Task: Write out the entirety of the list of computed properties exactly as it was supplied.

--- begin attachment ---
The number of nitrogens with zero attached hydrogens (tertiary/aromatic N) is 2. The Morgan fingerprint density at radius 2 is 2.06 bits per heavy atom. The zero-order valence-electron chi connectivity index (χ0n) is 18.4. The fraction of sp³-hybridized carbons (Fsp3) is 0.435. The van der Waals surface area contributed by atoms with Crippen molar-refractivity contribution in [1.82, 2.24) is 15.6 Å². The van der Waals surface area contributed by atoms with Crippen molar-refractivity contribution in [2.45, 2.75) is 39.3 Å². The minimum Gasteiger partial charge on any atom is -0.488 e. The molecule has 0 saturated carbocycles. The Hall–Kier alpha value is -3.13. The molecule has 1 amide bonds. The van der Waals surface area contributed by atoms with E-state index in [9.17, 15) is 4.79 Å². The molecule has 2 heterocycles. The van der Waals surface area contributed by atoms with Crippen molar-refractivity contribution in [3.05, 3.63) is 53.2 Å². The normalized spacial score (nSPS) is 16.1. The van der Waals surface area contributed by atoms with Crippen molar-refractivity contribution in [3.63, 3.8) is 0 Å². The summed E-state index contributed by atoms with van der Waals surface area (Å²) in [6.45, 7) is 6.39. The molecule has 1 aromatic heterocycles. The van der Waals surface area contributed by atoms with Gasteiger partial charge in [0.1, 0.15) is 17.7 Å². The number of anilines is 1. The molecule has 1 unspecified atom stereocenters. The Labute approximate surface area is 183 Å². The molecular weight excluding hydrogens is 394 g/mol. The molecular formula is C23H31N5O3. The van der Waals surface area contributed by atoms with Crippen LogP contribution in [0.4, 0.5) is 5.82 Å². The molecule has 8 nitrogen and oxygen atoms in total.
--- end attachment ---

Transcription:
The number of nitrogens with zero attached hydrogens (tertiary/aromatic N) is 2. The Morgan fingerprint density at radius 2 is 2.06 bits per heavy atom. The zero-order valence-electron chi connectivity index (χ0n) is 18.4. The fraction of sp³-hybridized carbons (Fsp3) is 0.435. The van der Waals surface area contributed by atoms with Crippen molar-refractivity contribution in [1.82, 2.24) is 15.6 Å². The van der Waals surface area contributed by atoms with Crippen molar-refractivity contribution in [2.45, 2.75) is 39.3 Å². The minimum Gasteiger partial charge on any atom is -0.488 e. The molecule has 0 saturated carbocycles. The Hall–Kier alpha value is -3.13. The molecule has 1 amide bonds. The van der Waals surface area contributed by atoms with E-state index in [9.17, 15) is 4.79 Å². The molecule has 2 heterocycles. The van der Waals surface area contributed by atoms with Crippen molar-refractivity contribution in [3.05, 3.63) is 53.2 Å². The normalized spacial score (nSPS) is 16.1. The van der Waals surface area contributed by atoms with Crippen molar-refractivity contribution in [3.63, 3.8) is 0 Å². The summed E-state index contributed by atoms with van der Waals surface area (Å²) in [6.45, 7) is 6.39. The molecule has 1 aromatic heterocycles. The van der Waals surface area contributed by atoms with Gasteiger partial charge in [0.1, 0.15) is 17.7 Å². The number of anilines is 1. The molecule has 1 unspecified atom stereocenters. The Labute approximate surface area is 183 Å². The molecular weight excluding hydrogens is 394 g/mol. The molecular formula is C23H31N5O3. The van der Waals surface area contributed by atoms with Crippen LogP contribution in [0.4, 0.5) is 5.82 Å². The molecule has 8 nitrogen and oxygen atoms in total.